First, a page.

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Sometimes you are given a PDF created with LaTeX but without hyperref. This is ok for printing but navigating the document on-screen can get annoying if the document is very long.

My question is: assume you do not have access to the LaTeX sources but only to a PDF, created with pdflatex. How can one alter the (uncompressed) PDF so appropriate hyperlinks are added to elements such as cross references, TOC and maybe citations? Naturally, I am looking for automated approaches.

Alternatively, just inserting sensible PDF bookmarks automatically from sections/chapters would be acceptable.

Why this is relevant to LaTeX: my hope is that the compilation process leaves some traces in the PDF about cross references, and this depends on how pdflatex translates them.

Note:

  • exclude weird cases where the original LaTeX just imported a bunch of other graphic files containing the contents or obtained from OCR
  • class specific solutions are welcome
  • other simplifying assumptions on how the PDF was generated are acceptable.
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    There is essentially no information about cross references in the generated pdf. It is possible to more or less manually add links to existing pdfs using acrobat or pdfXchange or similar tools, and this is in fact routinely done by publishing houses. But it's not an automatic process. – David Carlisle Feb 13 '15 at 14:47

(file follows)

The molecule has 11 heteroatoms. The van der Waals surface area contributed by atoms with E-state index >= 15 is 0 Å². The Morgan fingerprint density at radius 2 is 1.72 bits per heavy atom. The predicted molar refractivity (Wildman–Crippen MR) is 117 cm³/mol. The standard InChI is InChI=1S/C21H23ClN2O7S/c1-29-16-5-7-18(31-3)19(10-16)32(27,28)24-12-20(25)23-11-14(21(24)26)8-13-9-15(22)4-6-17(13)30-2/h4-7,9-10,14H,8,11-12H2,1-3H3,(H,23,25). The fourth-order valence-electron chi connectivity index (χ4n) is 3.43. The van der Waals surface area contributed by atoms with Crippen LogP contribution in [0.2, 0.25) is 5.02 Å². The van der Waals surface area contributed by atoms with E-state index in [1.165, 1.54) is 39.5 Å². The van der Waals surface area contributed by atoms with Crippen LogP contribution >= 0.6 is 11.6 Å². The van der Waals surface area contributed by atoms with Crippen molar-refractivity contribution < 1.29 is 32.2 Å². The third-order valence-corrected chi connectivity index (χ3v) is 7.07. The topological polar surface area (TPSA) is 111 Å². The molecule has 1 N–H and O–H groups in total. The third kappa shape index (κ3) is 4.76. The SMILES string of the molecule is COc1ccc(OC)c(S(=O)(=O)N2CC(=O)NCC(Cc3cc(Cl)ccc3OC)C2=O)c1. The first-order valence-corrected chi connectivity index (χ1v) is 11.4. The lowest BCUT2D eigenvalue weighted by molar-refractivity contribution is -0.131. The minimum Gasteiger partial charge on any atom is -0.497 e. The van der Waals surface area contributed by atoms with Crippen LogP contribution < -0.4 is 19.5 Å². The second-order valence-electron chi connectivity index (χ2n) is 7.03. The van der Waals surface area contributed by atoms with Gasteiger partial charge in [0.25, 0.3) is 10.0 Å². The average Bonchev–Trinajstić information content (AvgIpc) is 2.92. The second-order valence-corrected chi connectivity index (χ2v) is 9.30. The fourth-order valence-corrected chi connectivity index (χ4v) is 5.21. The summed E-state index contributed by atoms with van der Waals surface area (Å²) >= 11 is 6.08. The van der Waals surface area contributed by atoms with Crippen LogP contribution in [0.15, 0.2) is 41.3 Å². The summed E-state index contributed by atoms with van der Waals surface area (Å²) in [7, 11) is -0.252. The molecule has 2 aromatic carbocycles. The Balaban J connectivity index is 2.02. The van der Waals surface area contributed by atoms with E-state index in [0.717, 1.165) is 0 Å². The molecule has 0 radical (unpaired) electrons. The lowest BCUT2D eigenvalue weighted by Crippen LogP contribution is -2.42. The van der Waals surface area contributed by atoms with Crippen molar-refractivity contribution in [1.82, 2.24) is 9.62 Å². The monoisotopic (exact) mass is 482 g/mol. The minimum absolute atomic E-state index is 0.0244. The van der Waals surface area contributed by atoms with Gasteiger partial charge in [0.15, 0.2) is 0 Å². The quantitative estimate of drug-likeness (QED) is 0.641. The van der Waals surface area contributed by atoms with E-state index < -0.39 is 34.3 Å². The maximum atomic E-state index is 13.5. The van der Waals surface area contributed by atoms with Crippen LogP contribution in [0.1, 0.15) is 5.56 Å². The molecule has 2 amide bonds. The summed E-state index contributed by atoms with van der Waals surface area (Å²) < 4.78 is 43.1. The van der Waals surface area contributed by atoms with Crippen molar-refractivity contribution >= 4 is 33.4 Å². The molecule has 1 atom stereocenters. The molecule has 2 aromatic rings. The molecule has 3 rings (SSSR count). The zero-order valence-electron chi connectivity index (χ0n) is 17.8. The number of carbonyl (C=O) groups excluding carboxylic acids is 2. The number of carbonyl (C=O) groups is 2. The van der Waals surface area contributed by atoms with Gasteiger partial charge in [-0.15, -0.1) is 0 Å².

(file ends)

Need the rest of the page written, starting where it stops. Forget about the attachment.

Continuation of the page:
• pdfpages package doesn't help? – touhami Feb 13 '15 at 14:47
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    This would be a nice feature indeed. @touhami: How should pdfpages help in this case? – user31729 Feb 13 '15 at 14:49
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    the pdf generated by see section 5 and see section \ref{zzz} is identical so any automated process would have to evaluate the text and do natural language processing to spot references and then spot the place that they refer to. This is not impossible, but it is not easy or generally available as far as I know. If you only have one document to do it is easier to add links manually, and if you have hundreds it is probably cheaper (and I suspect currently more accurate) to pay people to read and re-link the document. – David Carlisle Feb 13 '15 at 14:59
  • @DavidCarlisle thanks for the clarification. From what you are saying hyper-linking cross-refs is too much. Maybe a parser for common TOC formats could be a partial solution? – Bordaigorl Feb 13 '15 at 15:05

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